if (precision < 0) { throw new ArgumentException("precision must be non-negative"); }
this.precision = precision;
int factor = (int)System.Math.Pow(10, (TIMESPAN_SIZE - precision));
// This is only valid for rounding milliseconds-will *not* work on secs/mins/hrs!
roundedTimeSpan = new TimeSpan(((long)System.Math.Round((1.0 * ticks / factor)) * factor));
}
public TimeSpan TimeSpan { get { return roundedTimeSpan; } }
public override string ToString()
{
return ToString(precision);
}
public string ToString(int length)
{ // this method revised 2010.01.31
int digitsToStrip = TIMESPAN_SIZE - length;
string s = roundedTimeSpan.ToString();
if (!s.Contains(".") && length == 0) { return s; }
if (!s.Contains(".")) { s += "." + new string('0', TIMESPAN_SIZE); }
int subLength = s.Length - digitsToStrip;
return subLength < 0 ? "" : subLength > s.Length ? s : s.Substring(0, subLength);
}
}
}
```

I just released a new version of my open-source libraries yesterday, sooner than anticipated, including the RoundedTimeSpan I described above. Code is here; for the API start here then navigate to `RoundedTimeSpan`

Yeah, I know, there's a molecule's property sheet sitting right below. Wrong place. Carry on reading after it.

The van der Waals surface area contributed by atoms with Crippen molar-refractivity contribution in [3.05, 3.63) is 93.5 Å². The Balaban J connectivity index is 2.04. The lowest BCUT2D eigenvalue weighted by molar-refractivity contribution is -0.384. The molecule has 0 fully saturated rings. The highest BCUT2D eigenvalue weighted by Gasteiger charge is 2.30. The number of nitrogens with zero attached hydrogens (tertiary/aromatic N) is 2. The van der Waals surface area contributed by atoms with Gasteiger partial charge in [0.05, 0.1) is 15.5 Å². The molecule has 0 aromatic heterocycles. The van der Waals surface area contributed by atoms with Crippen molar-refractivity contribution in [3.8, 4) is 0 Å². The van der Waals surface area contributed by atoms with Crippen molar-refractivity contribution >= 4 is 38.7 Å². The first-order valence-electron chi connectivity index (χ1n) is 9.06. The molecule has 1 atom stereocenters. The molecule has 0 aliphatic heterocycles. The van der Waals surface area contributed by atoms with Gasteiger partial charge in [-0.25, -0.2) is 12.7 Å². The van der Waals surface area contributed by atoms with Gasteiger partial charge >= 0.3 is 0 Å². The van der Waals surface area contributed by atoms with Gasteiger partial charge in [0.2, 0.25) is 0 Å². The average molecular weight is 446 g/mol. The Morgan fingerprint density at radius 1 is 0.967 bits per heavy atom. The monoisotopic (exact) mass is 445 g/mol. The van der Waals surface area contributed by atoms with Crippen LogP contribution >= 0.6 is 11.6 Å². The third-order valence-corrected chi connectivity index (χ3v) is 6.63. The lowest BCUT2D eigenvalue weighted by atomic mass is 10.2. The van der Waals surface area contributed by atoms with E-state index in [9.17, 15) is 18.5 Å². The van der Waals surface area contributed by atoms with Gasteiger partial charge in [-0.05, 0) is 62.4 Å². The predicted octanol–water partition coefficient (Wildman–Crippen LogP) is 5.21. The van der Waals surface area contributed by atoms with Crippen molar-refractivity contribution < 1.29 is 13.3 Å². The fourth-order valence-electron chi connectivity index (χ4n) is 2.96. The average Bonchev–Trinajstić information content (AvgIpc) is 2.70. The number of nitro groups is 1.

under the `CleanCode.Data`

namespace. The CleanCode.DLL library includes the code shown above but provides it in a finished package. Note that I have made a slight improvement in the `ToString(int)`

method above since I posted it on 2010.01.06.

0 votes

Yet another way to round milliseconds to the nearest second.

```
private const long TicksPer1000Milliseconds = 1000 * TimeSpan.TicksPerMillisecond;
// Round milliseconds to nearest second
// To round up, add the sub-second ticks required to reach the next second
// To round down, subtract the sub-second ticks
elapsedTime = new TimeSpan(elapsedTime.Ticks + (elapsedTime.Milliseconds >= 500 ? TicksPer1000Milliseconds - (elapsedTime.Ticks % TicksPer1000Milliseconds) : -(elapsedTime.Ticks % TicksPer1000Milliseconds)));
```

0 votes

My solution:

```
static TimeSpan RoundToSec(TimeSpan ts)
{
return TimeSpan.FromSeconds((int)(ts.TotalSeconds));
}
```

0 votes